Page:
Monday, September 8, 2008

Review of Archangel Protocol

Archangel Protocol
is the first book in the AngelLINK series by Lyda Morehouse (who also writes the Garnet Lacey series under the name Tate Hallaway). This book is followed by Fallen Host, Messiah Node, and Apocalypse Array, which are supposed to work as stand-alone novels even though they are set in the same universe as the first book. Unfortunately, the books in this series are out of print, although new copies can be found at Dreamhaven (which is where I got my own signed copy of the first book at regular price). Lyda Morehouse is currently writing an AngelLINK prequel called Resurrection Code.

Just after the midway point of the 21st century, the destruction produced by the terrible Medusa bomb led to the official movement of America from a democracy to a theocracy. In a world with drive-through churches in which it is a crime not to belong to some sort of organized religion, the presidential candidates are Rabbi-Senator Grey and Reverend-Senator Letourneau, who is claiming to be the second coming of Christ. These claims appear to be justified with the appearance of the LINK-angels, awe-inspiring angelic beings who appear within the cybernetic virtual reality almost everyone is connected to. Since the LINK-angels cause a strong emotional response when sighted--something that is impossible to do through technology--it is believed that they are a miraculous sign from God.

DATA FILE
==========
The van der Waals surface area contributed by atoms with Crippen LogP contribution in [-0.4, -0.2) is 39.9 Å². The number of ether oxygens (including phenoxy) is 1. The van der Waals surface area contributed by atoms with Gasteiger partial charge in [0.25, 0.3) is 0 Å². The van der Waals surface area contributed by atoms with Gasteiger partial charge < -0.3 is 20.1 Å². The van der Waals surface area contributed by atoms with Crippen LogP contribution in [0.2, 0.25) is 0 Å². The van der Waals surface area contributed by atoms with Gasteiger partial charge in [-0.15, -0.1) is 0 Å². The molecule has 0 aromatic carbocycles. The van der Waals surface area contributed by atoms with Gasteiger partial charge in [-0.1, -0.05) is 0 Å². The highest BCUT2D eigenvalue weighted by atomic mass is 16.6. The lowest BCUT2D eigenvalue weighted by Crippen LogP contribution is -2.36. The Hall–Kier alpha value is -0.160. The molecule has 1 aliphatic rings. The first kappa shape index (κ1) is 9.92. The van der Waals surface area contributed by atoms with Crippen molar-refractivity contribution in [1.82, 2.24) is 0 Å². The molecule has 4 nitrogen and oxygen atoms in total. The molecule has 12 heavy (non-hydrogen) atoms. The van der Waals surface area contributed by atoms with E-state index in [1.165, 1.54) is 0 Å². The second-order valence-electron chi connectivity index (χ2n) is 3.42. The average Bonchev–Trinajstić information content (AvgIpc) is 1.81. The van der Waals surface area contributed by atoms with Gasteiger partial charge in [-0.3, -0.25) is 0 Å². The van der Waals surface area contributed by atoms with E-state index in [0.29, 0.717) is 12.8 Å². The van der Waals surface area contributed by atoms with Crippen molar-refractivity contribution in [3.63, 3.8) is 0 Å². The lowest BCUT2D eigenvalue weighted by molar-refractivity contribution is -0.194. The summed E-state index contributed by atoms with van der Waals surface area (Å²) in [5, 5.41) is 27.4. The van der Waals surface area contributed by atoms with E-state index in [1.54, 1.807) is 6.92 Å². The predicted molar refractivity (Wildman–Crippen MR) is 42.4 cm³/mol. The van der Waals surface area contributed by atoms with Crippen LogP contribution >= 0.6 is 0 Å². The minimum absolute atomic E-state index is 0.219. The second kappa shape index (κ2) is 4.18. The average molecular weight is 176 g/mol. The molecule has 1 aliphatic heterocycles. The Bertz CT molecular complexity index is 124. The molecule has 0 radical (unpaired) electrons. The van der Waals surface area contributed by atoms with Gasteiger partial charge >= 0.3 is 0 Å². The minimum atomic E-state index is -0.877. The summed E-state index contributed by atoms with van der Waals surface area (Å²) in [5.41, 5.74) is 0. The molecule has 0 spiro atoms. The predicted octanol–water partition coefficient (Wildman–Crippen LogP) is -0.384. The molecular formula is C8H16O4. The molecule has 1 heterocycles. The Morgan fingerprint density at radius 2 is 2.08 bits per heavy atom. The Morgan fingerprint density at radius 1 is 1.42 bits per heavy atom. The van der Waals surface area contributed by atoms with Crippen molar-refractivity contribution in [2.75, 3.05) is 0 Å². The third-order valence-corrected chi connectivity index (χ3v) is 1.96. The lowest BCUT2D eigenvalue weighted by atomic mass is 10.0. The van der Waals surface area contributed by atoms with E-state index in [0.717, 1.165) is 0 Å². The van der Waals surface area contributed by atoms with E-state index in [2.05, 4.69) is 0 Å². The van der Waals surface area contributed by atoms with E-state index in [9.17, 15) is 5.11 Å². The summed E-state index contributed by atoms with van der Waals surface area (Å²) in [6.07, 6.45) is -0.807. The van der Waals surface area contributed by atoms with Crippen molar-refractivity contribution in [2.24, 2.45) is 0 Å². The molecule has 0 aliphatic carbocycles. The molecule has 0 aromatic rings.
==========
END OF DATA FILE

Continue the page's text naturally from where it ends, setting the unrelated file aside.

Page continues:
Deidre McMannus went from being a successful detective to a struggling private eye after her investigative partner Daniel publicly murders the Pope. For the offense of her association with Daniel, Deidre is excommunicated from the Catholic church and disconnected from the LINK, meaning it is hard for her to find work and access to credits. While undergoing a particularly bad day due to the loss of a client, Deidre is visited by a drop-dead gorgeous cop in jeans and black leather by the name of Michael Angelucci. Michael would like to enlist Deidre's aid in exposing the would-be messiah Letourneau and his supportive LINK-angels as a fraud. In return, he promises to give Deidre access to the addictive LINK.

Archangel Protocol is hard to define since it incorporates a diverse blend of genres - I suppose you could call it a cyberpunk mystery romance socio-religious/political adventure. This is part of what made the book stand out to me since anytime I've tried reading cyberpunk before, it has bored me. I tried to read Snow Crash since it was supposed to be a fantastic cyberpunk book and gave up eventually. I struggled through Neuromancer and came away from it with the feeling that it was the longest 200 pages I have ever read. These books were all about the tech and the cool hacker characters that I had no attachment whatsoever to. Yet Archangel Protocol had the cyberpunk feel and the technology as a core component of the story without compromising characters or plot. In addition to this, it had a plausible future scenario containing interesting prospects about the complete removal of the separation of politics and state.